U.S. Intellectual History Blog

Truth in History

truth-liesI love thinking about the philosophy of history. I think I’ve mentioned here already that I’ve worked on a way (“The 9 Cs”)* to introduce the philosophy of history to undergraduates and those new to the subject. I believe that understanding one’s philosophy of history, however simply, is important enough that I begin every course talking about the topic. I normally spend two sessions on the topic in a survey course, with the first day given over to the “What is history?” question and the second to ‘historical thinking’.

Not only do I think this is important, but I also think—done properly—it’s exciting. It injects a level of productive uncertainty into the proceedings. Since many students think history is cut and dried (i.e. it is what it is), this interjection shakes things up. Given my proclivities and desires, I’m surprised that in those sessions I rarely if ever address, head on, the problem of truth in history.

My prompt to think about the notion of truth in history came from the British historian Keith Jenkins. I’m reading his 1991 book, Re-thinking History. Jenkins has been called a “postmodern” philosopher of history. Given that, his perspective is clear: there is no TRUTH in history, only perspective, movement, and many positions of power and interpretation. Truth exists on a spectrum from Jenkins and like-minded historians. He covers ‘truth’ on pages 28-32 in the text (of my London/NY Routledge paperback edition).

That said, Jenkins allows for a small common core of truths related to chronology and chronicle. Here there is hard objectivity, and many ‘facts’ about which large numbers of historians agree. I discuss this in my “9 Cs” document/lecture, but I don’t frame it as a large area of history about which many historians agree. Anyway, Jenkins covers this in book’s section titled “On Facts and Interpretation” (pp. 32-36, right after the section on truth).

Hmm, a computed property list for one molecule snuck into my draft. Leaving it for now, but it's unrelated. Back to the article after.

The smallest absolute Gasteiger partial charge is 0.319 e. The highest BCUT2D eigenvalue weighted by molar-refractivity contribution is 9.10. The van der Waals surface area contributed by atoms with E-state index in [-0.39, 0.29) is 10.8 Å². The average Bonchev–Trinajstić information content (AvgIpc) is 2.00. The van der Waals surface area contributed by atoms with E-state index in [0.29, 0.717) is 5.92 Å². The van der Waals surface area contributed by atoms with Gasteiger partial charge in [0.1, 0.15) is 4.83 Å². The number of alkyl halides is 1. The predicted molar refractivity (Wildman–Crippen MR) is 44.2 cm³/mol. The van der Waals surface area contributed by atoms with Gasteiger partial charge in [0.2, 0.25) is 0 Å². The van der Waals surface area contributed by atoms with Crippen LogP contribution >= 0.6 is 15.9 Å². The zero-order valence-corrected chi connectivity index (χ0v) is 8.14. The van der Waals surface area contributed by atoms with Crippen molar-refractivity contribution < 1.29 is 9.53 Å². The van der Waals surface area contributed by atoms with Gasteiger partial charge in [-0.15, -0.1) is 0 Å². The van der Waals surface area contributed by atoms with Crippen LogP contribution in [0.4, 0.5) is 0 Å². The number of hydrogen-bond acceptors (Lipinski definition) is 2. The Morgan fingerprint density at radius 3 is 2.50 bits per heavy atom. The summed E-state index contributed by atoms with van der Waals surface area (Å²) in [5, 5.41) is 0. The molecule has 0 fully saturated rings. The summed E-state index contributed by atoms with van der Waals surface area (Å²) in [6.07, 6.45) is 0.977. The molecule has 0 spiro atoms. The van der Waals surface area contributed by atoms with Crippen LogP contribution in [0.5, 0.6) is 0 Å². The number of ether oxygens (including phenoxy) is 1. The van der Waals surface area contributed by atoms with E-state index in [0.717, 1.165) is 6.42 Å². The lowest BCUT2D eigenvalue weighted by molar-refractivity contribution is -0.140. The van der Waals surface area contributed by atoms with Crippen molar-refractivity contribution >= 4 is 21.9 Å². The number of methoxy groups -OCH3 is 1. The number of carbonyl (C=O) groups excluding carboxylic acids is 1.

A popular shibboleth in history.

A popular shibboleth in history.

After chronicle, Jenkins delves into the small ‘t’ truths of interpretation. As any advanced undergraduate and graduate student in history will tell you, those truths are almost entirely subjective—dependent on the perspective and priorities of the storyteller/historian. These truths exist on a spectrum. They resonate in the reader. The historian attempts to interpret in a way that creates resonances between the past and present. It seems clear from Jenkins that if the historian isn’t trying to create resonances, their story won’t be read. The readings of your narrative will be minimalist and incomplete. Your attempt to create an “axiomatic fiction” of historical knowledge will be lost on the reader (p. 40).

How do you discuss ‘truth’ and ‘lies’ in history? How do your students discuss ‘truth’? How do you bridge the gaps, if they exist? Other than Jenkins’ truths of chronicle and interpretation, what other truths exist in the realm of historical knowledge? – TL

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*I recently updated that with another ‘C’, making it 10 total, with this addition. And I’m contemplating another addition—i.e. certainty—based on this post.

3 Thoughts on this Post

  1. In the ninth endnote of the same chapter, Jenkins (1991) elucidated his perspective on the relationship between “true to the facts” and chronicle as well as interpretation: “As [Hayden] White has argued, in the unprocessed record of the past and in the chronicle of events which the historian extracts from the record, the facts exist only as a congeries of contiguously related fragments which then need to be put together through some enabling matrix.” Jenkins referenced White quite often. I also found your Cs post most helpful.

    • Cory: Thanks! I’ve not read much Hayden White, though it seems clear to me that Jenkins has (as you noted). That said, my own focus on the importance of storytelling to the work of turning history from chronicle into meaningful historical knowledge seems to put me either in or partly in the White camp.

      What swings me in that direction is the total subjectivity involved in selection and emphasis. Our extensive footnotes hide an ambiguous process behind a social science veneer. – TL

      • turning history from chronicle into meaningful historical knowledge

        Thanks for the clarification.

        Our extensive footnotes hide an ambiguous process behind a social science veneer

        Duly noted.

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